The shape of cars, airplanes, trains and even bicycles has changed dramatically over the years as our knowledge of aerodynamics has developed. Still we are always on the lookout to be more efficient, we want version 2.0 to be bigger and better…..and faster than ever. Nature is constantly on the move, and in many instances speed can mean the difference between life and death. So it is not surprising that science is beginning to take a closer look at some of the secrets hidden in the fastest creatures on the planet.
When birds fly in a group, you will often see them come together in a distinctive V-formation, also known as a skein. There is of course a reason for this, as it benefits the group, allowing better use of the overall energy, boosting the flying distance by as much as 70 percent. When flying in a V-formation, the bird at the tip is taking the strain for the team. All of the others birds in the formation benefit from their position because they fly in the upwash from one of the wingtip vortices of the bird ahead (Wikipedia). Many airforces use this same formation when flying their military aircraft. Professor Ilan Kroo and his team at the Stanford university believe that with this tactic, aircraft reduce fuel expenditure by as much as 15 percent fuel.
“The Shinkansen Bullet Train has a streamlined forefront and structural adaptations to significantly reduce noise resulting from aerodynamics in high-speed trains.”
This train is a stunning feat of engineering, and few people realize that the design was based on the beautiful Kingfisher. This bird is known for its fast, almost silent movement from air to water. It is their beak that enables them to achieve this, and of course, often results in a bellyful of fish. The Shinkansen Train’s forefront is designed according to the Kingfisher’s beak.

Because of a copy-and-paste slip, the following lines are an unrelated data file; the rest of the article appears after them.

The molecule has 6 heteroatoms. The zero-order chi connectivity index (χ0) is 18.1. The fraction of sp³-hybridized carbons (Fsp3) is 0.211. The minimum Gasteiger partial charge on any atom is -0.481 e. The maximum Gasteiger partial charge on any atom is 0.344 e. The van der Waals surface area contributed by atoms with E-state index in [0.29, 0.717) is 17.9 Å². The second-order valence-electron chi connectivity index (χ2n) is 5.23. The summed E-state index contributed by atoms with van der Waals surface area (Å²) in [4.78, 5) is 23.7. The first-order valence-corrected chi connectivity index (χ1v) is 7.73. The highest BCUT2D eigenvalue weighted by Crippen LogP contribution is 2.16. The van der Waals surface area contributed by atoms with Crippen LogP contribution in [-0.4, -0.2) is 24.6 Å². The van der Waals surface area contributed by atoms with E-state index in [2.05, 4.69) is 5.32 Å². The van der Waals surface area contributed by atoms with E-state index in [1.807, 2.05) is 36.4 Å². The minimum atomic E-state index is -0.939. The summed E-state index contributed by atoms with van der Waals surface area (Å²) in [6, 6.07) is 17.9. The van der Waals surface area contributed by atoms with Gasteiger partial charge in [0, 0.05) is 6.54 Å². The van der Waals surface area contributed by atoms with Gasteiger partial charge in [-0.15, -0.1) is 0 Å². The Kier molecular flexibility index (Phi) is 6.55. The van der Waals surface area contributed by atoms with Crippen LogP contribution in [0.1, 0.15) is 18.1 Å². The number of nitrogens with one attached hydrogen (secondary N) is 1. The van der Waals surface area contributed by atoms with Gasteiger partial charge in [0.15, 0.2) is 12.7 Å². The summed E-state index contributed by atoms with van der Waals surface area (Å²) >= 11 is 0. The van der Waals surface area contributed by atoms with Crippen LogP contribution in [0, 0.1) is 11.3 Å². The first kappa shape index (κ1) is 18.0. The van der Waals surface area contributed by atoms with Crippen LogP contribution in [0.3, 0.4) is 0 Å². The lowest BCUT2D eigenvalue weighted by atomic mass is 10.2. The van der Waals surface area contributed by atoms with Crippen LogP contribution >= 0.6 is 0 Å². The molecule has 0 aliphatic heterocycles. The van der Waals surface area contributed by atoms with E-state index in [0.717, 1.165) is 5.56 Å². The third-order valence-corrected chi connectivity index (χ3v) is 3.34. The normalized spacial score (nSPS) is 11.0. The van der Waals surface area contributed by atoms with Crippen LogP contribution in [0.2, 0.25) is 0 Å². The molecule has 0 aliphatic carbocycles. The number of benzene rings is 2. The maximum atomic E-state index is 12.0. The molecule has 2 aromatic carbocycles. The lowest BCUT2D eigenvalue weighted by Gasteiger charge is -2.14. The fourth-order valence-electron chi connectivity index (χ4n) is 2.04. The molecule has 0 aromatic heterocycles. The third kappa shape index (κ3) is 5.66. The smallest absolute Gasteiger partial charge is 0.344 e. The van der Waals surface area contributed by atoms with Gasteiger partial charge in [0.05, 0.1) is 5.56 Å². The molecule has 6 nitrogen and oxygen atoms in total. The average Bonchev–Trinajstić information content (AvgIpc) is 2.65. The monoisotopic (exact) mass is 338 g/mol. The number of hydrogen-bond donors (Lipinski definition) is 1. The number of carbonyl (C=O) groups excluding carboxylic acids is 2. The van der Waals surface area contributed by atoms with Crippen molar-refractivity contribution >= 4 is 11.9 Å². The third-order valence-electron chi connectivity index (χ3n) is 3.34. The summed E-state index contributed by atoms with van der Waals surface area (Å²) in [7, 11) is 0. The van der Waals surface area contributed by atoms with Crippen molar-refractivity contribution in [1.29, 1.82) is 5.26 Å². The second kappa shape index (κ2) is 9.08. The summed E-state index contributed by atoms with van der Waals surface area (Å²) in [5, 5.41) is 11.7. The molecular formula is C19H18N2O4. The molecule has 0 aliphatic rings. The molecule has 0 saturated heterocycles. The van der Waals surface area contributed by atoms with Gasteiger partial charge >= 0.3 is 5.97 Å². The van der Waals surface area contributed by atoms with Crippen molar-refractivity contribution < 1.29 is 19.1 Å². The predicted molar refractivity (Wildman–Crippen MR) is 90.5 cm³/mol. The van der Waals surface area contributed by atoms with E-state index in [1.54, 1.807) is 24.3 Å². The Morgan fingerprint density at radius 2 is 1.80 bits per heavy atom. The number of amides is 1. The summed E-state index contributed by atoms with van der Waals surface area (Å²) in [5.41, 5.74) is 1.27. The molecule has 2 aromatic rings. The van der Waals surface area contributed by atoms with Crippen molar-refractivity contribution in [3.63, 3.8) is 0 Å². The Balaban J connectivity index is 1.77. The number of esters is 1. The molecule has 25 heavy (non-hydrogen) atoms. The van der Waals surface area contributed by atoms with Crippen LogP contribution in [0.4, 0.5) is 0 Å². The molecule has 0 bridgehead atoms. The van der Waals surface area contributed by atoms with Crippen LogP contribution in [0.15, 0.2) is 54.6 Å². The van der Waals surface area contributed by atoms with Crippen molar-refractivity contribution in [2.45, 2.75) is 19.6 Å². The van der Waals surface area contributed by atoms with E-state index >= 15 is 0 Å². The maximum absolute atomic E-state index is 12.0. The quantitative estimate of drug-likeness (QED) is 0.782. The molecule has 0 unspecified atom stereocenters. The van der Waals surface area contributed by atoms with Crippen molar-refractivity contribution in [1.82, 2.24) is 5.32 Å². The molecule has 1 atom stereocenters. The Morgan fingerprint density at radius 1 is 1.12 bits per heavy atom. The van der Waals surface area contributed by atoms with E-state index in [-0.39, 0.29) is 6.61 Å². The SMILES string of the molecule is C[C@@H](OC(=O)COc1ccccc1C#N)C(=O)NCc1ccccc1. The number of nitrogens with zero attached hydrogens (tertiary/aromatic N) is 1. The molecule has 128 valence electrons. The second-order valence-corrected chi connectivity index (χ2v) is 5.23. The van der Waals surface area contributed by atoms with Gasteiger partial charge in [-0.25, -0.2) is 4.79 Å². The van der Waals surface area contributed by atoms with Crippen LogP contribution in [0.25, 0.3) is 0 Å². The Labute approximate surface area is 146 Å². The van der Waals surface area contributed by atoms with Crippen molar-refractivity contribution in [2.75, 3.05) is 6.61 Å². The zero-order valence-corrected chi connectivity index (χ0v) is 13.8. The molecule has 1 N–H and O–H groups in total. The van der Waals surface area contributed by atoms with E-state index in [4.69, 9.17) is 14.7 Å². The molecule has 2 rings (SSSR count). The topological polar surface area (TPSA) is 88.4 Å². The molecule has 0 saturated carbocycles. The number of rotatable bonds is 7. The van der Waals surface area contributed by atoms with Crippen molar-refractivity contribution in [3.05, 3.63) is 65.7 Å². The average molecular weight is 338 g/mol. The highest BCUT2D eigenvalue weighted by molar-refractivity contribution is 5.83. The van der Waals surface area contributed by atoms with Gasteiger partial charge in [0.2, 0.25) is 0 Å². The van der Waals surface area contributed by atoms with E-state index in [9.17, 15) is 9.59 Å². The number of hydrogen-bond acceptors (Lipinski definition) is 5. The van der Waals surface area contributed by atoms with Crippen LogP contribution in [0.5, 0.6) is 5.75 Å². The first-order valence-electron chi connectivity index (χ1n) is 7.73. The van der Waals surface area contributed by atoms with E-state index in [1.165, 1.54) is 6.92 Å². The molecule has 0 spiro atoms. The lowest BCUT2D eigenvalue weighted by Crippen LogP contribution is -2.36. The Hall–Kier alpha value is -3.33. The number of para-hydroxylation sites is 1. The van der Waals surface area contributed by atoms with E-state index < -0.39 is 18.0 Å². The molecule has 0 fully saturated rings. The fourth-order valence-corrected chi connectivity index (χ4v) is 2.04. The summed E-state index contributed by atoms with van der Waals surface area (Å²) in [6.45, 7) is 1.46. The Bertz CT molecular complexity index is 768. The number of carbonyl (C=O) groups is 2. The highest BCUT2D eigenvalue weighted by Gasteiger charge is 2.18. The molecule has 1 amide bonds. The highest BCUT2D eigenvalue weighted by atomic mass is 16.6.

A first place at the Mercedes Benz Bionic Car may leave you puzzled. In my opinion it does not look like a sleek, fast, aerodynamic option. It looks pretty bizarre in fact! While it may be considered bizarre, my other judgements are incorrect. Mercedes Benz took the design for this car from the underwater world, namely the box fish. It is a strange looking character, who does not use a lot of energy while moving. The fish is very unusual, with it’s squarish shape, held inside a lightweight, bony shell. The bionic car was hailed to be aerodynamic, safe, efficient, and manoeuvrable, although it may be the case that the box fish was misunderstood, as researchers at the University of Antwerp in Belgium and UCLA have reported that the box fish shape promotes instability.
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